Friday morning, the Detroit Tigers confirmed the resigning of free agent starting pitcher Anibal Sanchez. The Tigers inked Sanchez to a five year, $80M deal, which amounts to a $16M average annual value (AAV) for the right-hander. While his re-signing with the Tigers was widely expected, what was surprising was the strong push made by the Chicago Cubs, as they reportedly made a five-year, $75M offer to Sanchez before Detroit countered on Friday morning.
The Tigers acquired Sanchez mid-season in a trade from the Florida Marlins. In 21 starts with Detroit, he posted a 4-6 win-loss record with a strong 3.76 ERA and 1.28 WHIP. His performance improved under the big lights of the 2012 playoffs as he held Oakland, New York and the Giants to a 1.77 ERA in 20 postseason innings. Despite past experiences with elbow and shoulder injuries, Sanchez has turned a corner in recent years, consistently starting 30+ games each year. His peripherals are not vastly different than number one free agent Greinke, and yet his $16M AAV salary represents a much more reasonable commitment than the six-year, $23.5M AAV Greinke secured from the Dodgers.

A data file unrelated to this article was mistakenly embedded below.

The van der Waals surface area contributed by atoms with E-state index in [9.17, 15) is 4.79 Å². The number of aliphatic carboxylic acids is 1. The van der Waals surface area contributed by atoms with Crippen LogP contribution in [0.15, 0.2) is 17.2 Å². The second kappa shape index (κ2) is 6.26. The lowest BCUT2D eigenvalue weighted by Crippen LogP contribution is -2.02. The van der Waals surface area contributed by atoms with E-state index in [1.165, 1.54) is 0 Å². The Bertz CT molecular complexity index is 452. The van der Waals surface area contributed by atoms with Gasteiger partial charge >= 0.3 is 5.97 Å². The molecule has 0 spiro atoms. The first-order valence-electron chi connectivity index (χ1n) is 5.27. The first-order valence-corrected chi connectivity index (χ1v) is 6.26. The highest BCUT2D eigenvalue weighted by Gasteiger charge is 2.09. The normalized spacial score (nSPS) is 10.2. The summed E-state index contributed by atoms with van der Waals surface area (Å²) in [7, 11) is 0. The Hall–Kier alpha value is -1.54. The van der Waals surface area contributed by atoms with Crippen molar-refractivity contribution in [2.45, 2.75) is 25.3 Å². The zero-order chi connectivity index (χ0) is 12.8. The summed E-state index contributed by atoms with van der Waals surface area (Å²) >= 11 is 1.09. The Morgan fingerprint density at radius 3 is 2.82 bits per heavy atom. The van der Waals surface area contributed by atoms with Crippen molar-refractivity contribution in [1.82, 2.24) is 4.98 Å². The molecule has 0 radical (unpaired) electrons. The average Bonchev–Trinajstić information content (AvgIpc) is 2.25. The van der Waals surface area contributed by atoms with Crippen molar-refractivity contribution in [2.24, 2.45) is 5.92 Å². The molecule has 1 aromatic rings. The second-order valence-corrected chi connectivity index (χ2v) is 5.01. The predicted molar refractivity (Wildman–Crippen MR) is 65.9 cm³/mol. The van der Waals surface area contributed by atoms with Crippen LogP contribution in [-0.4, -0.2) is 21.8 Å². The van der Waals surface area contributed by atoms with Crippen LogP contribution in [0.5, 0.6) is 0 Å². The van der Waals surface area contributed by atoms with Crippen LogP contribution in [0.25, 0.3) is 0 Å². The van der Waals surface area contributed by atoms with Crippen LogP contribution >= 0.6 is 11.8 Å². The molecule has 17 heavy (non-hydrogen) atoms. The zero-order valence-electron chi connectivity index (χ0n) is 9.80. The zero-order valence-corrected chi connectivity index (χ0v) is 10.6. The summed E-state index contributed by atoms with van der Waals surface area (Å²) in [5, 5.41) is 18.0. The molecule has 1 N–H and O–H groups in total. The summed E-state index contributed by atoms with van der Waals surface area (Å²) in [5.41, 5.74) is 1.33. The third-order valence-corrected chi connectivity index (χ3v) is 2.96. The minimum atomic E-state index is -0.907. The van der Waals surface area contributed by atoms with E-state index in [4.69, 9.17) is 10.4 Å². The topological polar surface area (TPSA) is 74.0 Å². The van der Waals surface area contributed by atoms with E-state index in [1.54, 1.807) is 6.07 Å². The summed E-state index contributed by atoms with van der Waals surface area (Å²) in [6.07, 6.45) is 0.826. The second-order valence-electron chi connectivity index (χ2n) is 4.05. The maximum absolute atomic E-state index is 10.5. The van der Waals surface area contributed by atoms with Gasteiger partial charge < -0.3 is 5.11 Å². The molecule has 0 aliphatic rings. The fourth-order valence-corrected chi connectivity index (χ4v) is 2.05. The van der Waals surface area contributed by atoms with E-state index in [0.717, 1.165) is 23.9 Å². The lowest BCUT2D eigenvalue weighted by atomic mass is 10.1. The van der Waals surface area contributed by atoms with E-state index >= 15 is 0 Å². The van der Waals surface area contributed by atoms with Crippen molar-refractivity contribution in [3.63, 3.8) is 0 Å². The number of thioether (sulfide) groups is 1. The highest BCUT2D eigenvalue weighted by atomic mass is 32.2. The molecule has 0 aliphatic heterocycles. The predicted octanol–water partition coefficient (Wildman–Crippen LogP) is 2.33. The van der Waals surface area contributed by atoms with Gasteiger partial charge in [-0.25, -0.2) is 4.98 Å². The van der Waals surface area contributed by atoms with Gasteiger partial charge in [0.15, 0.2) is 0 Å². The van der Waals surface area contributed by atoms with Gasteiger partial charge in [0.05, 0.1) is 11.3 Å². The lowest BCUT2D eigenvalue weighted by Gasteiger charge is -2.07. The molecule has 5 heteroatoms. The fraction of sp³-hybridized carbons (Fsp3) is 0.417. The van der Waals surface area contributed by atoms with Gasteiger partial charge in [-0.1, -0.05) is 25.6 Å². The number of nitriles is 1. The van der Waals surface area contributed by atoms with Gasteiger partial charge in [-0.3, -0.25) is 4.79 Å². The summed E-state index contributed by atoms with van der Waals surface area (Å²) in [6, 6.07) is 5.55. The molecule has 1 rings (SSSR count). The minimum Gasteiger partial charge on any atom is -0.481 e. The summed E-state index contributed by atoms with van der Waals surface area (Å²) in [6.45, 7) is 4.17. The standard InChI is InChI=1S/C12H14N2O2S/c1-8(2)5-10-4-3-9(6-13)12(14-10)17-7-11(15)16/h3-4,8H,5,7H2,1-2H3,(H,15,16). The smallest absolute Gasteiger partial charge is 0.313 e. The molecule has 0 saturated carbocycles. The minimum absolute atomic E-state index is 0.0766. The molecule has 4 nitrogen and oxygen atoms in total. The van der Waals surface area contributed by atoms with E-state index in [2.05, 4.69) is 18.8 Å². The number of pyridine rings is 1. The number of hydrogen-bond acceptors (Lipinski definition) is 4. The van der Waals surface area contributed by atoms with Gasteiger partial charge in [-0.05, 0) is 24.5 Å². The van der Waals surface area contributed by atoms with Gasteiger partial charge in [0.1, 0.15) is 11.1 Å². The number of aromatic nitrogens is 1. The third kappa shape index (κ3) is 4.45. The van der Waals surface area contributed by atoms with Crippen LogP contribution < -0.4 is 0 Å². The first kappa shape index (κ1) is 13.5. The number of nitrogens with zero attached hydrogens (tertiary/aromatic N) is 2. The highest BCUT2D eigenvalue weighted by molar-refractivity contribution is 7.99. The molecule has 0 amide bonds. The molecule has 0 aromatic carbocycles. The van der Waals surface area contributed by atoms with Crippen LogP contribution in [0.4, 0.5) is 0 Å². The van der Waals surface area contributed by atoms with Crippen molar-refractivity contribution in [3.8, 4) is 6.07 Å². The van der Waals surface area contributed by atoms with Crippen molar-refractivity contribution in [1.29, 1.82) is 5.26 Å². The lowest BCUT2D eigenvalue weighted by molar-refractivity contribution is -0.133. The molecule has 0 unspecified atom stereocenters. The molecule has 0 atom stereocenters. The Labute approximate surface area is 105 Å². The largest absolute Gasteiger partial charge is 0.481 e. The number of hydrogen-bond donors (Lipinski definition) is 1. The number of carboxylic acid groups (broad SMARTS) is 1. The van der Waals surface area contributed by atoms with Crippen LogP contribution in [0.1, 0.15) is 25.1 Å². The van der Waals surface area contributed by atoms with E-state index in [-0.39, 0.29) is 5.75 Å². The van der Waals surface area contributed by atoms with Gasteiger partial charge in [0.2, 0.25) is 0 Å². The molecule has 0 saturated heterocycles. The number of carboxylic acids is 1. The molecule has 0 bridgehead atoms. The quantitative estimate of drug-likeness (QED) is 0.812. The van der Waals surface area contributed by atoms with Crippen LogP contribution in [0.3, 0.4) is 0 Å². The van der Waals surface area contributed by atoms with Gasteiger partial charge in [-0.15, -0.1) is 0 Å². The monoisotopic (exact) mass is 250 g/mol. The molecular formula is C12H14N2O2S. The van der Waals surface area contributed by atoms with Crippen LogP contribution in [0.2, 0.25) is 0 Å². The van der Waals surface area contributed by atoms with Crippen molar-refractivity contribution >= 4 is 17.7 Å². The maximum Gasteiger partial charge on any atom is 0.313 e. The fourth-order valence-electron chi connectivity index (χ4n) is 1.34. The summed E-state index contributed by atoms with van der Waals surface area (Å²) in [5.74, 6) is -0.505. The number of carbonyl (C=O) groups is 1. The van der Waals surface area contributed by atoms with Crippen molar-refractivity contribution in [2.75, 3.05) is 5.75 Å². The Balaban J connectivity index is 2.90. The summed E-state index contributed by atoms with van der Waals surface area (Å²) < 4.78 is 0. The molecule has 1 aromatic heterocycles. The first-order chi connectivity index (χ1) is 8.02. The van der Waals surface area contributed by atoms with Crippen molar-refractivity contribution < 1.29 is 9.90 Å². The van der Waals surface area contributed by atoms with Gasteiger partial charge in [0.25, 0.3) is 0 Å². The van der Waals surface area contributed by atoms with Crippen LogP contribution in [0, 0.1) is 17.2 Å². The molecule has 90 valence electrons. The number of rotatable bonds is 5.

Sanchez provides the AL pennant winning Tigers a solid number two starting pitcher behind ace Justin Verlander. The collective Tigers’ pitching staff of Verlander, Sanchez, Doug Fister, Max Scherzer and Rick Porcello make for one of the deepest starting rotations in the AL, placing them amongst the favorites for an AL pennant repeat.
The Tigers will feature their power-armed starting five and a solid offensive core of Prince Fielder, Miguel Cabrera and Curtis Granderson, but have open questions at second base, left field and in their bullpen. While their premium talent players place them well above the AL Central field fray, general manager Dave Dombrowski will continue to look for outfield help and relief pitching reinforcements. The Tigers’ primary relievers (Octavio Dotel, Phil Coke, Joaquin Benoit and Al Alberquerue) pitched significant extra innings in the 2012 posteason; given the unpredictability of relief pitchers, they will surely need to beef up their relief crew for 2013.
With Sanchez’s re-signing, it is interesting to see changing face of the AL Central teams. With Detroit’s strong starting five, the Royal’s beefed-up rotation, and the White Sox history of strong pitching staffs, the division’s teams seem to be prioritizing pitching above other reinforcements. The AL Central crown may come down to the offense that can limit their strikeouts and leverage break-out seasons from some of their younger players.